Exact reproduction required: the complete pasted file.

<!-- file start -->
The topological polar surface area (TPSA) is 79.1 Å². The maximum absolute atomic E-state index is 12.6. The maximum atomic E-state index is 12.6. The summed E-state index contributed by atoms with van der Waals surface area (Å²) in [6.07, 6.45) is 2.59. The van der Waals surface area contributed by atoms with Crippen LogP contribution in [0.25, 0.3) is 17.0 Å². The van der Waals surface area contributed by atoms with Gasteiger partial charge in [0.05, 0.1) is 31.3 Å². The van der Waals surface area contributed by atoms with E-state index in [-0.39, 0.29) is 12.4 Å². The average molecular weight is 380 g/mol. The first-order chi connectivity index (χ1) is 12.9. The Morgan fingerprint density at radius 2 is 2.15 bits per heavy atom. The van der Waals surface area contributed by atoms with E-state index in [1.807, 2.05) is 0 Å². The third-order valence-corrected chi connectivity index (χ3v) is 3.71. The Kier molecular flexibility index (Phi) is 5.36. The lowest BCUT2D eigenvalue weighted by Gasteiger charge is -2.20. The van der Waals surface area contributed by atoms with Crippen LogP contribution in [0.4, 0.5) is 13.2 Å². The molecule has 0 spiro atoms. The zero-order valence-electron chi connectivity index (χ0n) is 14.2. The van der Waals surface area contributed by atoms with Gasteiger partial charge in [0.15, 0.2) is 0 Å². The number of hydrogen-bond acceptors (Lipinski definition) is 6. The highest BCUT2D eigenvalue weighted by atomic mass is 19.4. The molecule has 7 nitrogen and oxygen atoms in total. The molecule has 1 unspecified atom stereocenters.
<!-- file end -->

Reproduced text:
The topological polar surface area (TPSA) is 79.1 Å². The maximum absolute atomic E-state index is 12.6. The maximum atomic E-state index is 12.6. The summed E-state index contributed by atoms with van der Waals surface area (Å²) in [6.07, 6.45) is 2.59. The van der Waals surface area contributed by atoms with Crippen LogP contribution in [0.25, 0.3) is 17.0 Å². The van der Waals surface area contributed by atoms with Gasteiger partial charge in [0.05, 0.1) is 31.3 Å². The van der Waals surface area contributed by atoms with E-state index in [-0.39, 0.29) is 12.4 Å². The average molecular weight is 380 g/mol. The first-order chi connectivity index (χ1) is 12.9. The Morgan fingerprint density at radius 2 is 2.15 bits per heavy atom. The van der Waals surface area contributed by atoms with E-state index in [1.807, 2.05) is 0 Å². The third-order valence-corrected chi connectivity index (χ3v) is 3.71. The Kier molecular flexibility index (Phi) is 5.36. The lowest BCUT2D eigenvalue weighted by Gasteiger charge is -2.20. The van der Waals surface area contributed by atoms with Crippen LogP contribution in [0.4, 0.5) is 13.2 Å². The molecule has 0 spiro atoms. The zero-order valence-electron chi connectivity index (χ0n) is 14.2. The van der Waals surface area contributed by atoms with Gasteiger partial charge in [0.15, 0.2) is 0 Å². The number of hydrogen-bond acceptors (Lipinski definition) is 6. The highest BCUT2D eigenvalue weighted by atomic mass is 19.4. The molecule has 7 nitrogen and oxygen atoms in total. The molecule has 1 unspecified atom stereocenters.